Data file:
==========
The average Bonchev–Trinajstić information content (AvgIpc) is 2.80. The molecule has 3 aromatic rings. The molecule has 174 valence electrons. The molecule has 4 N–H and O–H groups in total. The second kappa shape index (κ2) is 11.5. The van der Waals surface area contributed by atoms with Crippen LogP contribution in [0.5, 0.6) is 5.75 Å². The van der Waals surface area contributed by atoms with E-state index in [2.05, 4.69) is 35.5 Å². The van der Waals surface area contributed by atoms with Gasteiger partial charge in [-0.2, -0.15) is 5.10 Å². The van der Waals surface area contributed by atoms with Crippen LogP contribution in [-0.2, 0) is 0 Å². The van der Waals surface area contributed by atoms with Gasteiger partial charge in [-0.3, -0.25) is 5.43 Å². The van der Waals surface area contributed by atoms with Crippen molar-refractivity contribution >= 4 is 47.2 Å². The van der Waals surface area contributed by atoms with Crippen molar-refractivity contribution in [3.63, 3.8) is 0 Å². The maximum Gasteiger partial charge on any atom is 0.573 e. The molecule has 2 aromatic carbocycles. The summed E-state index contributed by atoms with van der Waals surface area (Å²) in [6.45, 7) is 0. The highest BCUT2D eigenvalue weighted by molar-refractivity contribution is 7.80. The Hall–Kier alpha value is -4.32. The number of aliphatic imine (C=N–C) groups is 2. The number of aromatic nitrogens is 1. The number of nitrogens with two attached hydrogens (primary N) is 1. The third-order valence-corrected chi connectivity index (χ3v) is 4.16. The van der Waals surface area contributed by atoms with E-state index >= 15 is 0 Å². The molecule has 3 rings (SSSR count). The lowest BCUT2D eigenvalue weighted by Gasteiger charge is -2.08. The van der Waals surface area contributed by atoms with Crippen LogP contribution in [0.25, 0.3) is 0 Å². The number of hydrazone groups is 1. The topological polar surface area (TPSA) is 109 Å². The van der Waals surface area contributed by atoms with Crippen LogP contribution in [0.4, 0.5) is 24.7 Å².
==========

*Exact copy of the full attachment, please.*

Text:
The average Bonchev–Trinajstić information content (AvgIpc) is 2.80. The molecule has 3 aromatic rings. The molecule has 174 valence electrons. The molecule has 4 N–H and O–H groups in total. The second kappa shape index (κ2) is 11.5. The van der Waals surface area contributed by atoms with Crippen LogP contribution in [0.5, 0.6) is 5.75 Å². The van der Waals surface area contributed by atoms with E-state index in [2.05, 4.69) is 35.5 Å². The van der Waals surface area contributed by atoms with Gasteiger partial charge in [-0.2, -0.15) is 5.10 Å². The van der Waals surface area contributed by atoms with Crippen LogP contribution in [-0.2, 0) is 0 Å². The van der Waals surface area contributed by atoms with Gasteiger partial charge in [-0.3, -0.25) is 5.43 Å². The van der Waals surface area contributed by atoms with Crippen molar-refractivity contribution >= 4 is 47.2 Å². The van der Waals surface area contributed by atoms with Crippen molar-refractivity contribution in [3.63, 3.8) is 0 Å². The maximum Gasteiger partial charge on any atom is 0.573 e. The molecule has 2 aromatic carbocycles. The summed E-state index contributed by atoms with van der Waals surface area (Å²) in [6.45, 7) is 0. The highest BCUT2D eigenvalue weighted by molar-refractivity contribution is 7.80. The Hall–Kier alpha value is -4.32. The number of aliphatic imine (C=N–C) groups is 2. The number of aromatic nitrogens is 1. The number of nitrogens with two attached hydrogens (primary N) is 1. The third-order valence-corrected chi connectivity index (χ3v) is 4.16. The van der Waals surface area contributed by atoms with E-state index >= 15 is 0 Å². The molecule has 3 rings (SSSR count). The lowest BCUT2D eigenvalue weighted by Gasteiger charge is -2.08. The van der Waals surface area contributed by atoms with Crippen LogP contribution in [0.25, 0.3) is 0 Å². The number of hydrazone groups is 1. The topological polar surface area (TPSA) is 109 Å². The van der Waals surface area contributed by atoms with Crippen LogP contribution in [0.4, 0.5) is 24.7 Å².